Wednesday, February 15, 2012

What's Wrong With the World: "How to Lie with Statistics, Example Umpteen"

Jeff and I hugely appreciate bloggers who delve into the more complicated PolitiFact-related issues.

Lydia McGrew of the "What's Wrong With the World" blog gives a proper dressing-down to the Obama administration, the Guttmacher Institute and our beloved PolitiFact over the supposedly "Mostly True" claim that 98 percent of Catholic women use birth control.

As is our wont, we'll focus primarily on PolitiFact's role in the mess.

McGrew:
(T)his Politifact evaluation of the meme gets it wrong again and again, and in both directions.

First, the Politifact discussion insists that the claim is only about women in this category who have ever used contraception. When I first heard that and hadn't looked at the study, I immediately thought of the fact that such a statistic would presumably include women who were not at the time of the study using contraception and had used it only once in the past. It was even pointed out to me that it would include adult converts whose use might easily have been prior to their becoming Catholic. However, that isn't correct, anyway. The study expressly was of current contraceptive use. That's, in a sense, "better" for the side that wants the numbers to be high.
McGrew pointed out earlier that the Guttmacher Institute study uses data for "women at risk for
unintended pregnancy, whom we define as those who had had sex in the three months prior to the survey and were not pregnant, postpartum or trying to get pregnant."  The women surveyed were additionally in the 15-44 age range.  Yet PolitiFact describes the findings like so:
We read the study, which was based on long-collected, frequently cited government survey data. It says essentially that — though the statistic refers specifically to women who have had sex, a distinction Muñoz didn’t make.

But that’s not a large clarification, since most women in the study, including 70 percent of unmarried Catholic women, were sexually experienced.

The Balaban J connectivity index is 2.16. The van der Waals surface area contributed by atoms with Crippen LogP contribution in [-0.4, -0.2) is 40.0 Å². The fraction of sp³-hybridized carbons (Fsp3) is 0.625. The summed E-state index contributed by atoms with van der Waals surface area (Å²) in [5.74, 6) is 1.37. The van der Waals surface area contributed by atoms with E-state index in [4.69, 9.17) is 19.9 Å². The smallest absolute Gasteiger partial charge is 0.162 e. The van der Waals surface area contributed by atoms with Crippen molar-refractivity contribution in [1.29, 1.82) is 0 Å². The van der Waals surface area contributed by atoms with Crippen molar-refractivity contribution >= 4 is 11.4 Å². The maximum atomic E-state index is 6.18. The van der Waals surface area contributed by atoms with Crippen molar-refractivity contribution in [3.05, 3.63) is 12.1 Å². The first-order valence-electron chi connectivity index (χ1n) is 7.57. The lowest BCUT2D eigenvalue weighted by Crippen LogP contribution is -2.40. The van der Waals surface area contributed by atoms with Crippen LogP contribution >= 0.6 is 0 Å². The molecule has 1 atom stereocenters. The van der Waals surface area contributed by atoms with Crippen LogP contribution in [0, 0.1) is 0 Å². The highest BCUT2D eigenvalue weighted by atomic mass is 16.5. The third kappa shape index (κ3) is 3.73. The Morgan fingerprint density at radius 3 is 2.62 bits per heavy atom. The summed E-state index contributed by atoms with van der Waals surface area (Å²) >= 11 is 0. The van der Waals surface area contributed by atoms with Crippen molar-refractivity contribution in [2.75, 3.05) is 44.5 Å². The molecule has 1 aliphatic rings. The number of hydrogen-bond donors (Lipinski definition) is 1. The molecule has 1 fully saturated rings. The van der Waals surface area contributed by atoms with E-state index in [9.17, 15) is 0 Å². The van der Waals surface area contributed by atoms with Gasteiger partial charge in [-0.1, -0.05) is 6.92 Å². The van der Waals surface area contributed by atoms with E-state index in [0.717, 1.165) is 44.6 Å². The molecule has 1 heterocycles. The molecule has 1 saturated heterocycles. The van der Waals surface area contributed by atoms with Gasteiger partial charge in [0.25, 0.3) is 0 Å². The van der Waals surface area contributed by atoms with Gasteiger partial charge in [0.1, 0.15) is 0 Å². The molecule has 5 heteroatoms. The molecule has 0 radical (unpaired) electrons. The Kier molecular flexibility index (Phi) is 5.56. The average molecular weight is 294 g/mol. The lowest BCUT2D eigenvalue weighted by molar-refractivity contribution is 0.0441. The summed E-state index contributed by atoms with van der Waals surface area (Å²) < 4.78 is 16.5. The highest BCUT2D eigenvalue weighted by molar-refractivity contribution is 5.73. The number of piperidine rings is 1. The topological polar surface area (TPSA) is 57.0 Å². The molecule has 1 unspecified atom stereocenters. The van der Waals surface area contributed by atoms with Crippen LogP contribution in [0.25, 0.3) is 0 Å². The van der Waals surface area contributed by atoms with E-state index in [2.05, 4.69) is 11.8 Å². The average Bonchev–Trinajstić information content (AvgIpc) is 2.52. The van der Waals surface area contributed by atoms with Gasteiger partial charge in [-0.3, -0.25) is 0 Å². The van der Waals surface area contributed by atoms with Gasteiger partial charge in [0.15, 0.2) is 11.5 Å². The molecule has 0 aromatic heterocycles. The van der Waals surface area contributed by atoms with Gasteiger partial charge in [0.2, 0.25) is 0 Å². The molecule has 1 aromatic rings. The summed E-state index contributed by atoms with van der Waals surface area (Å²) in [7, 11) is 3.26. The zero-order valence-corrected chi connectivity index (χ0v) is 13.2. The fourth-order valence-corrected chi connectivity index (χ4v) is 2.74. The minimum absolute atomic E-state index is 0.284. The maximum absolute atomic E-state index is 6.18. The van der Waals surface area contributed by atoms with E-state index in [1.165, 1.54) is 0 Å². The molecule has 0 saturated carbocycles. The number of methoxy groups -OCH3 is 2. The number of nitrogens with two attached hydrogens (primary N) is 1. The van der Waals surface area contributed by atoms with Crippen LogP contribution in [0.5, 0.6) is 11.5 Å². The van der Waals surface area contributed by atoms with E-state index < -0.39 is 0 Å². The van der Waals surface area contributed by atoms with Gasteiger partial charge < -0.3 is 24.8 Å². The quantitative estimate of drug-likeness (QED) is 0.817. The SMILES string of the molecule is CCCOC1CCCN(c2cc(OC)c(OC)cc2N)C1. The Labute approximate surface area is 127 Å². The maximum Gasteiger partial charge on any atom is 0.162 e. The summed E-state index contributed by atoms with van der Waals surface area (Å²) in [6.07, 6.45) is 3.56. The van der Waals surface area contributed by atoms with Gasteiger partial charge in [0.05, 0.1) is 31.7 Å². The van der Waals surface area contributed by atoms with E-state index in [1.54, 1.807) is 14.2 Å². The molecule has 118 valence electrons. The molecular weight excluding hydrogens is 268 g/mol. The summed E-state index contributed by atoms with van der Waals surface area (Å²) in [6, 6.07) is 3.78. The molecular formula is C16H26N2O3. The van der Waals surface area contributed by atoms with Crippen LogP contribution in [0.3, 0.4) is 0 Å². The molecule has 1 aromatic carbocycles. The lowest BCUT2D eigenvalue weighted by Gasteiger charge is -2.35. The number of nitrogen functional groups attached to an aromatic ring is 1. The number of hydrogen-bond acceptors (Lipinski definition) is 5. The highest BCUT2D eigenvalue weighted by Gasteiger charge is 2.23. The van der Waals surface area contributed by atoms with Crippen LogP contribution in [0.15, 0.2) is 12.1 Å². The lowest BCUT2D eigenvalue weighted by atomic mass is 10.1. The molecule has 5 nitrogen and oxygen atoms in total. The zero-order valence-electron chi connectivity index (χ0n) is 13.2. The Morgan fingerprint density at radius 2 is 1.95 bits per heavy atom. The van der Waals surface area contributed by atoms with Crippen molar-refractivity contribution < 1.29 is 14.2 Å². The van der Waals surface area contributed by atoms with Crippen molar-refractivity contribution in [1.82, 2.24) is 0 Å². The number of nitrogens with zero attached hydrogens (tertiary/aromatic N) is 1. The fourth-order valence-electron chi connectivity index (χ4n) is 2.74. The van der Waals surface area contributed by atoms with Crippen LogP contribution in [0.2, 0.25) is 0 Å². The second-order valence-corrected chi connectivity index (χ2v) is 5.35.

That's fact checking?

McGrew:
(O)n this point, too, the Politifact evaluation is completely wrong. Politifact implies that only the supplementary table on p. 8 excluded these groups and that Figure 3 on p. 6 included them! But this is wrong. The table on p. 8 is simply supplementary to Figure 3, and both are taken from the same survey using the same restrictions! This is made explicit again and again in the study.
McGrew's exactly right.  The same information accompanies the asterisk for each table (bold emphasis added):  "*Refers to sexually active women who are not pregnant, postpartum or trying to get pregnant."

It doesn't occur to PolitiFact that restricting the survey population like that throws a serious spanner in the works.

That kind of credulity goes by a different name:  gullibility.

Visit What's Wrong With the World and read all of McGrew's skillful fisking of the liberal trio.  It's well worth it.


Addendum:

The Guttmacher Institute drew its data ultimately from here.

It may be the case that the Guttmacher study is reliable.  Regardless of that, PolitiFact did virtually nothing to clarify the issue.  A recent Washington Post story does shed some light on things, however:
I called up Rachel Jones, the lead author of this study, to have her walk me through the research. She agrees that her study results do not speak to all Catholic women. Rather, they speak to a specific demographic: women between 15- and 44-years-old who have ever been sexually active.


Jeff Adds (2/15/2012): Over on PolitiFact's Facebook page, frequent PF critic Matthew Hoy offered up his usual spot on commentary:
I find [PolitiFact's] failure to note that the Alan Guttmacher Institute is closely allied with Planned Parenthood a troubling omission. It isn't some neutral observer and its studies shouldn't be taken at face value without some healthy skepticism.
This isn't the first time PolitiFact has ignored Guttmacher's relationship with Planned Parenthood. Regardless of the studies accuracy, the alliance deserves at least a cursory disclosure. It's also important to note that PolitiFact used a similar connection to justify the rating of Florida Governor Rick Scott's claim about high-speed rail projects:
Scott bases his claims on hypothetical cost overruns from a suspect study written by a libertarian think tank...We rate Scott's claim False.
We highlighted that rating here.



Correction 2/17/2012:  "Guttmacher" was misspelled in the next-to-last paragraph.

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